Friday, March 15, 2013

The Circles In Your Wife's Matrix

When we think about the Female Social Matrix, we might think of it as a three-dimensional grid -- and that would be a poor metaphor.  The FSM is not a rigid or hierarchical structure -- far from it.  It's organic and fluid and often-times ephemeral and inconstant.  It's also freakin' IMPOSSIBLE for most men to figure out.  Who are the women in your woman's life, and how do they relate to her?

Your first instinct is to draw a line extending to your wife's mother, sister, best-friend, the ones you know and are sure about . . . but after that, things get murky.  What about her friend from high school, whom she only sees twice a year but has an active Facebook relationship with?  Or hell, how about any of the people on Facebook?

Social networking sites have actually helped men parse-out some of the complexities of networking -- not one of our native skills.  Google +'s circles and Facebook's endless methods of forcing more and more detailed information out of you about your relationships has let many men finally understand how social dynamics and social relationships can play a vital role in how things work.

But again . . . after that, things get murky.

Mrs. Ironwood and I have had occasion to discuss this topic at length, recently.  While we're both highly intuitive about the opposite sex, there are plenty of areas where we both need enlightenment.  During our recent troubles, I wondered what criteria she used to decide who got told and who didn't.  It was a fascinating display of social mastery in action.

The result of our discussion was helpful.  Gentlemen, pray attend.  When you "map" out your wife's place in the FSM, you shouldn't think grid . . . you should think concentric circles or nested spheres.


Put your wife in the center of the circle.  (That's where she sees herself, anyway).


Around her in the closest circle, her most intimate friends are her Grooming Circle.  That is, the women with whom your wife feels comfortable discussing all sorts of things that you would probably just rather not know about.  The women in the Grooming Circle are the ones who get to tell her when she looks like shit, when she needs to lose weight, when she needs to pluck her nose hairs, when she needs to try a new conditioner, when she needs to pluck her eyebrows and ohmygod are you going to go out wearing that?

There is a level of familiarity and intimacy within the Grooming Circle that some men find startling.  For many women, sisters, daughters, cousins, aunts, and mother are included in this circle . . . but not all women feel that comfortable with the women in their families.  There's usually at least one best friend who lives close by, and probably someone at work or in the same building or neighborhood.  And there may in fact be women in your wife's Grooming Circle that she doesn't particularly like . . . but whose opinions and advise they value.


For our purposes, your wife's Grooming Circle are those people close enough to her to challenge her and share with her the most personal, intimate, and occasionally gross details of her life. There will usually only be a few, no more than half-a-dozen, but they are her closest friends and advisers on everything from men to shoes to retirement plans.  They help her bury bodies.  They bail her out of jail.  There are traveling pants and yah-yahing involved, and funky dances when they clean the kitchen after dinner and margaritas.  The Grooming Circle are the girls you invite to your slumber party after you break up with your boyfriend, the ones who become bridesmaids and godmothers, the ones who can tell you when yes, those pants really do make your ass look fat and your'e lucky your husband loves you anyway.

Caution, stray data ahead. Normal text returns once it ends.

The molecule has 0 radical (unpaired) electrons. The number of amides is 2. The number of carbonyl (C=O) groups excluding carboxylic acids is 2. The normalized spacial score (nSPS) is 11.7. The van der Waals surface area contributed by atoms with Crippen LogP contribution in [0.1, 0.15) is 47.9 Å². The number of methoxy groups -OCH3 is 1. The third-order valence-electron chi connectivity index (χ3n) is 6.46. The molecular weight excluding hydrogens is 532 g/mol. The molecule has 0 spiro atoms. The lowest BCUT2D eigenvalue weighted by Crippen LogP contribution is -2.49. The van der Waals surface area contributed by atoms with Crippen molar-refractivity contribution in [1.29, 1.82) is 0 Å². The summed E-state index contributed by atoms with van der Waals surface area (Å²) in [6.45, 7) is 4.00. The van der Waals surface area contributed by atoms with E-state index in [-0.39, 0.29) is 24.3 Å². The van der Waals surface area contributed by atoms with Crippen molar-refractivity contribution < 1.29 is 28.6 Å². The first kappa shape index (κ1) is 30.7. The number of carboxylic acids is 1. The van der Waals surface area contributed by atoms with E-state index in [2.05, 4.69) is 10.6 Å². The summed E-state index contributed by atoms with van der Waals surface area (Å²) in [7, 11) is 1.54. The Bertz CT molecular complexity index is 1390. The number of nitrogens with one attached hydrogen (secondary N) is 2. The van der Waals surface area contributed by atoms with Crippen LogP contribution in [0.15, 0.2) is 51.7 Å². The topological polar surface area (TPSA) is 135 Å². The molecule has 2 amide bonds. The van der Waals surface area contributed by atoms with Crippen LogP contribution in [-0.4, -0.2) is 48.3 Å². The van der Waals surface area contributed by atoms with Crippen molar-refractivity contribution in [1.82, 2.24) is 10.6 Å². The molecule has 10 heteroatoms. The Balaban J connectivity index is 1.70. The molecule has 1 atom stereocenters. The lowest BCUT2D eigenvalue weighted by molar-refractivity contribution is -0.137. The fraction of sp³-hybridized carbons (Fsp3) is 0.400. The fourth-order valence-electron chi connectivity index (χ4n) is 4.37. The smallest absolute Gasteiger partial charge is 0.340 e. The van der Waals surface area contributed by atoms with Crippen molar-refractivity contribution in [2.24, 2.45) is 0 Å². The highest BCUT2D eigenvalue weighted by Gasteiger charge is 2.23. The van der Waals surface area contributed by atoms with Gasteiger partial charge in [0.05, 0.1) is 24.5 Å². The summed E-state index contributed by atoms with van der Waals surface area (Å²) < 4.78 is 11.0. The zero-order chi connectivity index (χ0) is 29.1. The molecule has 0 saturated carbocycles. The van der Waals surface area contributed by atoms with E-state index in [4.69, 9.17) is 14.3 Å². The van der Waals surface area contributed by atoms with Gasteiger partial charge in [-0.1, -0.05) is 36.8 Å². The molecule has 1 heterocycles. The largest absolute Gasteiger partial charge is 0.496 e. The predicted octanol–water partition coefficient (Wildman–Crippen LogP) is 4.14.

Just beyond the Grooming Circle is the Grief Circle.  These are the women with whom your wife shares her deepest sorrows.  These are the people to whom your wife can bare her soul and expose her emotions, the people she would call first for her husband's funeral or the loss of a career.  This circle is often marked by tragedy, but it isn't defined by it.  Usually (but not always) the Grief Circle is inclusive of the Grooming Circle, but there are notable exceptions to this.  Family is usually the majority of the Grief Circle, but close friends and long-time neighbors can be included.

Beyond the Grief Circle is her Gratitude Circle.  These are the people your wife would call with good news, such as a pregnancy or a graduation, but not people she chooses to share her more intimate emotions with.  These are the people she wants to appear happy and successful to, without revealing her troubles.  This is where the line between her inner and outer society begins to form, where her real social masks in the Matrix begin.  People in her Gratitude Circle are "friends", but they aren't friends.  They often include professional colleagues and clients, neighbors, family friends, distant relatives, favorite teachers, and other folks "in the tribe" but not "in the family".

Beyond the Gratitude Circle is your wife's Greeting Circle.  These are the "friendly acquaintances", other neutral nodes on the network that do not automatically promise to threaten or benefit your wife's social position.  That doesn't mean that they can't be cultivated, and brought relatively closer to her at need, but they rarely know much about your wife that they can't learn on LinkdIn and Facebook . . . if they care to.  These are people whom your wife knows by reputation and sight, the other women in the PTA and the Scout Troop she hasn't gotten to know personally.